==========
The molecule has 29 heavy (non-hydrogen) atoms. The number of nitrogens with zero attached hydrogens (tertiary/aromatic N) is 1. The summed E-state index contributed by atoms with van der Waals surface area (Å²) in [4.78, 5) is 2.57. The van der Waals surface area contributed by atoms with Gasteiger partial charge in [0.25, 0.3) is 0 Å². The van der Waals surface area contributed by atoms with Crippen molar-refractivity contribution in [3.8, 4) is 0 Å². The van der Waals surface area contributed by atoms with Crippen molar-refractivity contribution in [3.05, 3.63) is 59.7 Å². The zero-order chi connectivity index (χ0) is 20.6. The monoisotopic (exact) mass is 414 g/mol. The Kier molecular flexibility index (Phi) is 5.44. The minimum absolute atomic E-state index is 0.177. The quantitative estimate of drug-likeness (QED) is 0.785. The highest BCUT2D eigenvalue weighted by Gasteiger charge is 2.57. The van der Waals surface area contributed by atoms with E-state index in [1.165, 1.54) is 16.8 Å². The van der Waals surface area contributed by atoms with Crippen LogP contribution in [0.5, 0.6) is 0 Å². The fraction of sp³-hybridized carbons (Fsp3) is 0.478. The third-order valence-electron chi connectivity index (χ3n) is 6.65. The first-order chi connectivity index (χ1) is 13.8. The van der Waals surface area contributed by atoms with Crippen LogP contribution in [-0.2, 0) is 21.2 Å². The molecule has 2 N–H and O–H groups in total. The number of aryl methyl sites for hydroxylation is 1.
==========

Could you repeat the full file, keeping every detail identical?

The molecule has 29 heavy (non-hydrogen) atoms. The number of nitrogens with zero attached hydrogens (tertiary/aromatic N) is 1. The summed E-state index contributed by atoms with van der Waals surface area (Å²) in [4.78, 5) is 2.57. The van der Waals surface area contributed by atoms with Gasteiger partial charge in [0.25, 0.3) is 0 Å². The van der Waals surface area contributed by atoms with Crippen molar-refractivity contribution in [3.8, 4) is 0 Å². The van der Waals surface area contributed by atoms with Crippen molar-refractivity contribution in [3.05, 3.63) is 59.7 Å². The zero-order chi connectivity index (χ0) is 20.6. The monoisotopic (exact) mass is 414 g/mol. The Kier molecular flexibility index (Phi) is 5.44. The minimum absolute atomic E-state index is 0.177. The quantitative estimate of drug-likeness (QED) is 0.785. The highest BCUT2D eigenvalue weighted by Gasteiger charge is 2.57. The van der Waals surface area contributed by atoms with E-state index in [1.165, 1.54) is 16.8 Å². The van der Waals surface area contributed by atoms with Crippen LogP contribution in [0.5, 0.6) is 0 Å². The fraction of sp³-hybridized carbons (Fsp3) is 0.478. The third-order valence-electron chi connectivity index (χ3n) is 6.65. The first-order chi connectivity index (χ1) is 13.8. The van der Waals surface area contributed by atoms with Crippen LogP contribution in [-0.2, 0) is 21.2 Å². The molecule has 2 N–H and O–H groups in total. The number of aryl methyl sites for hydroxylation is 1.